Sunday, 27 March 2016

Crime and Punishment - and Complicity

Earlier in the week I said I had an insight into school corporal punishment after the Snowdon climb with some old boys from my school.

I was sat bracketed between a couple of chaps who attended my school in the early to mid 60s, a few years before me. Having heard the stories of different generations, I can definitely say that the terrors of punishments meted out by both teachers and pupils alike became more civilized by my time. In the 'olden days' it was quite horrific and medieval.

School terrorism comprised 3 elements, officially sanctioned punishment by teachers, officially sanctioned punishment by the Senior Cadet Captains (prefects) and the Chief Cadet Captain (Head Boy) and unofficial punishments - or bullying - by the King of the Woods, the latter usually being the most pugnacious (and sometimes sheer evil) boy in his last term at the school. The King of the Woods was effectively the school bully and arch recidivist. Official punishment varied from early heave outs (getting up an hour early to perform strenuous exercises) to cuts (being beaten over the backside with a bell rope).

Richard, who was King of the Woods just before he left my school, was recounting an incident over dinner when he was ordered to the Gun Room by the Chief Cadet Captain for cuts. a punishment for some misdemeanour. As Head Boy, the CCC was authorised to administer cuts as he saw fit, but an official log of punishments had to be kept. Richard refused to attend the Gun Room - it was a head to head clash between officialdom and an unofficial, but very real power. The CCC was not empowered to simply have a bunch of senior boys just grab him and frogmarch him to the Gun Room for punishment, and therefore the weakness of the official punishment system was exposed - it relied 100% on the complicity of the person being punished by presenting himself for punishment. As Richard said; "There was no law that said I had to present myself for punishment."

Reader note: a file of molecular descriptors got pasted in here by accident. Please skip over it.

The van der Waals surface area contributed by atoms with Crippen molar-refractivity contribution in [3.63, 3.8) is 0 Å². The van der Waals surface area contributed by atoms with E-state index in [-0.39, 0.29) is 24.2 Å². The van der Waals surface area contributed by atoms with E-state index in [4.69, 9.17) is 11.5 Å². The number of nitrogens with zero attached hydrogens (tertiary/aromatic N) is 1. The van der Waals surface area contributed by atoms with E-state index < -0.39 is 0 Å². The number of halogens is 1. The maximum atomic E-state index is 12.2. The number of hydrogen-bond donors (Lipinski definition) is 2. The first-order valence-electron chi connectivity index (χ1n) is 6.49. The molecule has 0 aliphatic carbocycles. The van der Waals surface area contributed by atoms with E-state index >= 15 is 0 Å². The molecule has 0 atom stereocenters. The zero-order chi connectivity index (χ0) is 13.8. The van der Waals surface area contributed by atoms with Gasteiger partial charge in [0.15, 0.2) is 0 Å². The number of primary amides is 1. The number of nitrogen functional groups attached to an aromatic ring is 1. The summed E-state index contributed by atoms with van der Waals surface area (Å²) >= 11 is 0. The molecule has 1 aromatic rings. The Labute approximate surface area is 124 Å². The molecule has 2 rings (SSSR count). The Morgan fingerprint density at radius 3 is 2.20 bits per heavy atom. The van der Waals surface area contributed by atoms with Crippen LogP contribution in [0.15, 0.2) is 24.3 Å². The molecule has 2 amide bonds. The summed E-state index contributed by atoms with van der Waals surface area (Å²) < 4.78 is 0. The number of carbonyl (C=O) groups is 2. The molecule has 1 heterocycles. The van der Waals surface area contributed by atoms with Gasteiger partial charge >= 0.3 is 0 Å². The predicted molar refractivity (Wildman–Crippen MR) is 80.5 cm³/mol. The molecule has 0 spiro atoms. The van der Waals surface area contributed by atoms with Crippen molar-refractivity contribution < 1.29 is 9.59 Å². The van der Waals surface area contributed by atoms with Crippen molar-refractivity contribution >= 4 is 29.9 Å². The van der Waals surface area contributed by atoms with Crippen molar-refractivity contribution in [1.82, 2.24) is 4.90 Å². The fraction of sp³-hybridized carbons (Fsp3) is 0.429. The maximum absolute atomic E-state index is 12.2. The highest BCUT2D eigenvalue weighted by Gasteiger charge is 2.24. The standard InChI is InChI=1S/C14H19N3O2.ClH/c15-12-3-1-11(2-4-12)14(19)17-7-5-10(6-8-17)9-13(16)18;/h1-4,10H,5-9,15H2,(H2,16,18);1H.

Richard was a renowned King of the Woods, as corroborated by several people I know from his era. A confirmed recidivist who, I get the impression, now regrets a lot of his intimidatory activities at school and has to live with the fact that he came to be hated by a lot of his contemporaries. He  now has to live with that. The result is he never attends the annual reunions. This was the first event he has attended, albeit a much smaller affair than the annual reunion. Nevertheless, his insight into the complicity of punishment was quite enlightening and can be extrapolated to wider social spheres.

Richard is now a very nice bloke but, I suspect, is haunted by his time at school.


  1. I went to the pub with Richard for a few hours. There is a lot more to it.. as always

    1. He hated his time there, but there's also a nostalgia. He wiped a tear from his eye a couple of times.